The Providence Public Library, recently rebranded “PPL,” is a major landmark in Rhode Island, but it’s also a long-suffering one, the victim of strange decisions and general neglect since the middle of the last century. The original library is a magisterial building of arched windows and stone balustrades, which still stands proudly between Washington and Fountain Streets. The project was constructed in stages, funded largely by antiquarian John Nicholas Brown I. Within, the Grand Hall and Ship Room look frozen in time; the antique pillars and sconces make this space a popular location for weddings. But times changed, as did aesthetic tastes. In 1953, the library added a new wing – really, a whole new building. The modernist architecture contrasted sharply with its Renaissance-style predecessor. “It was actually built out an additional 20 feet,” says Martin, “to block any views of the 1900 building from downtown Providence, because the [original architecture] was not considered to be in vogue in 1953. This was supposed to be the library’s bold, new, modern statement. Even when you went downstairs, most of the doors were blocked off to get to the old building. There was an urge to forget.” The bad feng shui only worsened from there. The children’s collection moved to one room, then another. In the 1980s, the two buildings were finally connected through a makeshift passageway. Drop ceilings and fluorescent lights were ambivalently installed. New mezzanines blocked natural vistas. Solo bathrooms became infamous rendezvous points. The auditorium – with seats for nearly 300 people – was forgotten by the general public. Since its founding, the outer walls of the new library had never once been washed. Adding to its woes was a messy divorce, between the Providence Public Library and the city’s library system, in 2009. To summarize a long and bureaucratic story, PPL became an autonomous entity, leaving a wake of controversy and hurt feelings. Martin and his staff have worked hard to repair these relationships, and he is proud of the new and mended partnerships of the past decade. But at the time, the library was alone, at odds with the city, with an ugly, outdated facility. The strange layout became a metaphor for the institution as a whole. “It’s always been a labyrinth,” Martin concludes. “Everyone used to complain how lost they would get. Everybody would ask, ‘Where are the books?’” East Side Monthly • March 2020 29
It all started with renovations to the first building, back in 2012, when the Grand Hall and Ship Room were returned to their original luster. Although the old design appears intact, it’s received plenty of work over the years: Stone circles in the floor indicate where spiral staircases once stood. Windows have been ruined and reinstalled. As the Edwardian style turned fashionable again, the library became a destination for banquets and events. But soon, administrators faced a new challenge: stricter fire codes. “Fire protection means tearing down walls, installing sprinklers, installing alarms, everything,” says Martin. When he joined PPL as executive director six years ago, Martin inherited a $3.5 million bill for the new infrastructure. Meanwhile, the board had hoped to expand its educational offerings. PPL offers a variety of classes, and the library has a strong partnership with Roger Williams University; local students can take courses in web design and data navigation for college credit. Enrollment is competitive, and PPL had a need for classrooms that matched the curricula. Gradually, the solution started to look much bigger.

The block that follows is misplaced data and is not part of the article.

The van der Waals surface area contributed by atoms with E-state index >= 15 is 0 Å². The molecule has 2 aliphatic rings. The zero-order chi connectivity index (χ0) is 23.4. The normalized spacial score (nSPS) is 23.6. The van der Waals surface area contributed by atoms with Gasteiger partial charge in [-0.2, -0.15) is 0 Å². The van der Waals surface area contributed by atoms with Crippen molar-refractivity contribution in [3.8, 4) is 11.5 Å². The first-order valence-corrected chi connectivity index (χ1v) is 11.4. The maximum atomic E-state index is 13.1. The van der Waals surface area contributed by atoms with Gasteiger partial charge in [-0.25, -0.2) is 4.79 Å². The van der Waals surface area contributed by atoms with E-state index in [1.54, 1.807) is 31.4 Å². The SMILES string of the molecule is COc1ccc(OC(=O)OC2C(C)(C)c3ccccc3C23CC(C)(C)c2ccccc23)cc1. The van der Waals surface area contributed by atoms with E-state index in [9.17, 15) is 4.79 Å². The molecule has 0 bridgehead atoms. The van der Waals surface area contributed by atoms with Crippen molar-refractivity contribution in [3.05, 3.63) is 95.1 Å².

The auditorium under construction 30
East Side Monthly • March 2020
Photo courtesy of Providence Public Library Photograph Collection
Architectural rendering of finished auditorium
Architectural rendering courtesy of designLAB architects
Historic photo of the library from archives
A view from above of the Info Commons under construction
IMPORTANT DATES March 30: Official Ribbon Cutting April 1: Exhibition & Program Series Opening, 6-8pm April 4: Grand Reopening Open House, 10am-5pm
Architectural rendering courtesy of designLAB architects
“Instead of installing sprinklers in a building that we already didn’t like,” recalls Martin, “we could just reimagine the library to better fit the new strategic plan. It could be a beautiful, light-filled, open-source, living university for the public in downtown Providence.” The full renovation has been five years in the making, depending on how you look at it. Over the course of its THINK AGAIN capital campaign, PPL has forged many partnerships and gathered an army of supporters. PPL received $9.2 from the state, a $1 million leadership gift from Rosalynd Sinclair, $4.2 in equity from New Market Tax Credits – a federal program – $200,000 from RISCA to renovate the auditorium, and $400,000 from the National Endowment for the Humanities, among countless other donations and gifts. A full $1,250,000 came from the Champlin Foundation, which had also helped with previous renovations. The plans were drafted by designLAB, a Boston-based firm, but additional help came from architecture students at RWU, which incorporated the library’s design into its master’s curriculum. PPL houses more than a million books, and the brunt of these had to be stored remotely – in a facility in Connecticut – during the heaviest construction. Yet the shelving units will remain, unchanged, since most bookcases are fused to the library’s superstructure. The stacks may have been hard for patrons to find, but they’re as intractable as the building’s foundation.